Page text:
To begin, there is just far too much in this text to do it justice in such a setting. Thus, I will pick and chose based on the complaints I have seen others tossing at this extraordinary work. When are people going to learn that Derrida is not Habermas, or Austin, or even Rorty. In some of the reviews published thus far one complained that there is nothing new to be learned about Marx from this book. I wonder if perhaps the title of the work, in particular the term "Specters" may have tipped him off. Derrida is not attempting to provide yet another interpretation of Marx; rather, he does us a much more profound service. He calls our attention to the fact that there is no longer any such Marx to be learned from. There is only the name "Marx," which haunts us for the violence to which what he had to teach us has been subjected. Why? Because a certain generation, his own, has failed in its responsibility to properly read Marx, instead investing his name with all of the various ideological quests to which it has been attached in the 20th Century. Imagine, Karl Marx, the author of Capital, became little more than a common cultural place holder for all that is evil for those on the right. (It is truly a riot to quiz the disciple of the good and the right, having just called you a Marxist, about Marx or his ideas. Ironically, in our cultural idiom "Marx" and "Liberal" were synonyms for one another. It's not time, but our brains that are out of joint, but I am getting ahead of myself.)
Importantly, the book begins with a scene from Hamlet. The old king is giving an injunction to do responsibility to his memory. Importantly, Hamlet has the pivotal line, "Time is out of joint." Precisely. We have a responsibility to READ Marx, not X, Y, or Z's interpretation of Marx. What does Marx say? We must clear the debris of both scholars and killers from his name and work. What did Marx have to do with the Gulag, the Soviet Union in any way what so ever? Nothing, of course. Nonetheless, Whether from the right or the left his name has been associated with so much perversity or promise during the 20th Cenhttp://www.amazon.com/review/create-review/ref=cm_cr_dp_wr_but_right?ie=UTF8&nodeID=283155&asin=0415389577&store=books tury that we can see him only as a ghostly demarcation, and it is certainly no wonder that his message is not a kingly imperative.
Part of the debt of mourning we owe to those who bequeathed us their ideas is to take the responsibility to rediscover their works, the material that can be held in one's hand, precisely as their works. And make no mistake, this is a sacred responsibility. One to be upheld, in part at least, to combat the sort of bombastic "The King is dead. Long live the King!" shouting represented by, say, Francis Fukuyama's stunning book, The End of History and the Last Man. This vision--Hegel in triumph having been turned back upright to see the Reign of the Spirit of Capitalism and Christianity--would be the title's "New International." Fukahaha had no doubt that History has finally culminated in the victory and immanent universalization of the free-market economy lead by it's Christian soldiers. (For the sake of fairness, Fukuyama had the intellectual integrity to repudiate most of this earlier work in a critique of his fellow Neo-Cons and their continued certainties, which one may lead right into Iraq 2003). Derrida, generally mild even in the process of eviscerating a particular point of view, took off the gloves here. He knocked Fukuyama on his ass in 1993. I have noted that he had the guts and integrity to stand back up 10 years later, in the midst of what else but the global catastrophe wrought by...guess. Yes, the very free market cum New International, which had crowed far before the dawn of a catastrophe the longest shadows of which we more than likely still await.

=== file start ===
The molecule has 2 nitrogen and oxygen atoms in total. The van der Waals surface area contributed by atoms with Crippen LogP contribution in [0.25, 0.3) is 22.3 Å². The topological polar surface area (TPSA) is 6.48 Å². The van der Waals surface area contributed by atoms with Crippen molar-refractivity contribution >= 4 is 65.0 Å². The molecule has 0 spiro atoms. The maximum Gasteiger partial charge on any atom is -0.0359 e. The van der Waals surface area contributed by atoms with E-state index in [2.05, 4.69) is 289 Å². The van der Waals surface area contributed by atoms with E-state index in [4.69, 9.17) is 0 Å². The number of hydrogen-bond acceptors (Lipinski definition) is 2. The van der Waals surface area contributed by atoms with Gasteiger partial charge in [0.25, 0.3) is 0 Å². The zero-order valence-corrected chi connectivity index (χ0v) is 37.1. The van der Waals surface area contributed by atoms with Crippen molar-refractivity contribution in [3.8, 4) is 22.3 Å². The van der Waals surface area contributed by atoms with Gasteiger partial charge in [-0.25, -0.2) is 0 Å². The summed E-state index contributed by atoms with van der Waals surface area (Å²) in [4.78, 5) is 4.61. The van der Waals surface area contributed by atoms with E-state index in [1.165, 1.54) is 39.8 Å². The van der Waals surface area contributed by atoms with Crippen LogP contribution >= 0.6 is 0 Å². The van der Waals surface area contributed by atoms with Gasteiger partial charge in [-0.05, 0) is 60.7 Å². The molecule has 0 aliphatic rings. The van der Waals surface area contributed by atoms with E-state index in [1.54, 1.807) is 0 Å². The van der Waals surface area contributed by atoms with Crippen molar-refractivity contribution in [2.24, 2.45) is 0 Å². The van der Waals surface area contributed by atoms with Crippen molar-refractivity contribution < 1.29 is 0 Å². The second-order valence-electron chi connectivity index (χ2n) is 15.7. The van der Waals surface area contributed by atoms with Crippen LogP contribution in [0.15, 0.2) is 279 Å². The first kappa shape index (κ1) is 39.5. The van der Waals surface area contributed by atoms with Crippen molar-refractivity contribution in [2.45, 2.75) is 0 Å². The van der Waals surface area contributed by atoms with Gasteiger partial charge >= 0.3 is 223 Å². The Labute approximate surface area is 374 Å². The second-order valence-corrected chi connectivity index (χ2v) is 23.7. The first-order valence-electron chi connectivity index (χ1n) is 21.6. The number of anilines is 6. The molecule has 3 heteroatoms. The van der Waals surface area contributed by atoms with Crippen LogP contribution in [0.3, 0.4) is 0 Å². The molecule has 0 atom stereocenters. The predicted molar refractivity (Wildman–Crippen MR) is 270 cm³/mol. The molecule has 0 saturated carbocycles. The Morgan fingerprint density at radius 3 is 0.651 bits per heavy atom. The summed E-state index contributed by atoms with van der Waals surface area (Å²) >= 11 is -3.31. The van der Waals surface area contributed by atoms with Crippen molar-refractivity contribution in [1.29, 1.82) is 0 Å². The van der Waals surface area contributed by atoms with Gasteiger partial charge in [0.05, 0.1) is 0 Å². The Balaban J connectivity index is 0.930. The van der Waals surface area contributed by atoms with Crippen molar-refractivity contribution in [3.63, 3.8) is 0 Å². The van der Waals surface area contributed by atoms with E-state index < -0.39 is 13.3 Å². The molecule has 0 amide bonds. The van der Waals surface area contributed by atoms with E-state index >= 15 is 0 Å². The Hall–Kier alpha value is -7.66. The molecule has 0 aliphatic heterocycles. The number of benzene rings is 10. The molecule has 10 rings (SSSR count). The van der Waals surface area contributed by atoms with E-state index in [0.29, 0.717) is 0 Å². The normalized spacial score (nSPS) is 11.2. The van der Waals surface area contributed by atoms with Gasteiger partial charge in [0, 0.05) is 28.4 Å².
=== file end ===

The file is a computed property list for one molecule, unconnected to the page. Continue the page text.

Specters of Marx is one of Derrida's more broadly important texts and deserves as what it is, not as what many who have reviewed it here thus far think it ought to be. Indeed, Derrida had now joined those intellectual forefathers to whom we owe so much. If he is read responsibly, and if he has taught us to read others with a sense of the honor due their legacy, then, love him or hate him, one must admire the way in which he improves our own work, our own time.
12 of 18 people found the following review helpful
5.0 out of 5 stars An Amazing Work Aug. 11 2001
By A Customer - Published on Amazon.com
Format:Paperback
Derrida is definately "not a good Marxist." He is not trapped in the decaying dialectic model, but works his way around, examines the processes, and allows the readers to arrive at their own conclusions. This book is not about Marx, but rather about the specters, their attendant ideological implications, and historicity. If you are looking for a political Derrida, you will not find him here.